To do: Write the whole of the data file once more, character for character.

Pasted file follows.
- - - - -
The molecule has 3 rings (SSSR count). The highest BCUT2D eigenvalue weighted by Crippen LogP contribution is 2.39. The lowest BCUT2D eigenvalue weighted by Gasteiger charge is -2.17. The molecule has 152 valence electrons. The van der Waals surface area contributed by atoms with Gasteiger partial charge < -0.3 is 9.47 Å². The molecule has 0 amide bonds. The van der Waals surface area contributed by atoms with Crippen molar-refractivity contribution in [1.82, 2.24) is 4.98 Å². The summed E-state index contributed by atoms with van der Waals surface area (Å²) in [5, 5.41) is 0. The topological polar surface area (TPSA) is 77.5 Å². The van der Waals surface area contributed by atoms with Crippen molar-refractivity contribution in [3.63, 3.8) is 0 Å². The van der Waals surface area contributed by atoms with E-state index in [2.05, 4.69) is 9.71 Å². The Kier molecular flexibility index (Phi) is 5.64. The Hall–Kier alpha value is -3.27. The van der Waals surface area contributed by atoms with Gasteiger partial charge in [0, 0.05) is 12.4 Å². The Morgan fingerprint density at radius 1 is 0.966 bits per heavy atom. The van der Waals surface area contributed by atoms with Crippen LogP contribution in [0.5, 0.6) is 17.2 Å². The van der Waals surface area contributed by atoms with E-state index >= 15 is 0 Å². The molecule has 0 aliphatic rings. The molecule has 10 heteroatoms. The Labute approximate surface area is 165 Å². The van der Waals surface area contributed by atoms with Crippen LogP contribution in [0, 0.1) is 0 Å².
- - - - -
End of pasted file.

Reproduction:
The molecule has 3 rings (SSSR count). The highest BCUT2D eigenvalue weighted by Crippen LogP contribution is 2.39. The lowest BCUT2D eigenvalue weighted by Gasteiger charge is -2.17. The molecule has 152 valence electrons. The van der Waals surface area contributed by atoms with Gasteiger partial charge < -0.3 is 9.47 Å². The molecule has 0 amide bonds. The van der Waals surface area contributed by atoms with Crippen molar-refractivity contribution in [1.82, 2.24) is 4.98 Å². The summed E-state index contributed by atoms with van der Waals surface area (Å²) in [5, 5.41) is 0. The topological polar surface area (TPSA) is 77.5 Å². The van der Waals surface area contributed by atoms with Crippen molar-refractivity contribution in [3.63, 3.8) is 0 Å². The van der Waals surface area contributed by atoms with E-state index in [2.05, 4.69) is 9.71 Å². The Kier molecular flexibility index (Phi) is 5.64. The Hall–Kier alpha value is -3.27. The van der Waals surface area contributed by atoms with Gasteiger partial charge in [0, 0.05) is 12.4 Å². The Morgan fingerprint density at radius 1 is 0.966 bits per heavy atom. The van der Waals surface area contributed by atoms with Crippen LogP contribution in [0.5, 0.6) is 17.2 Å². The van der Waals surface area contributed by atoms with E-state index >= 15 is 0 Å². The molecule has 0 aliphatic rings. The molecule has 10 heteroatoms. The Labute approximate surface area is 165 Å². The van der Waals surface area contributed by atoms with Crippen LogP contribution in [0, 0.1) is 0 Å².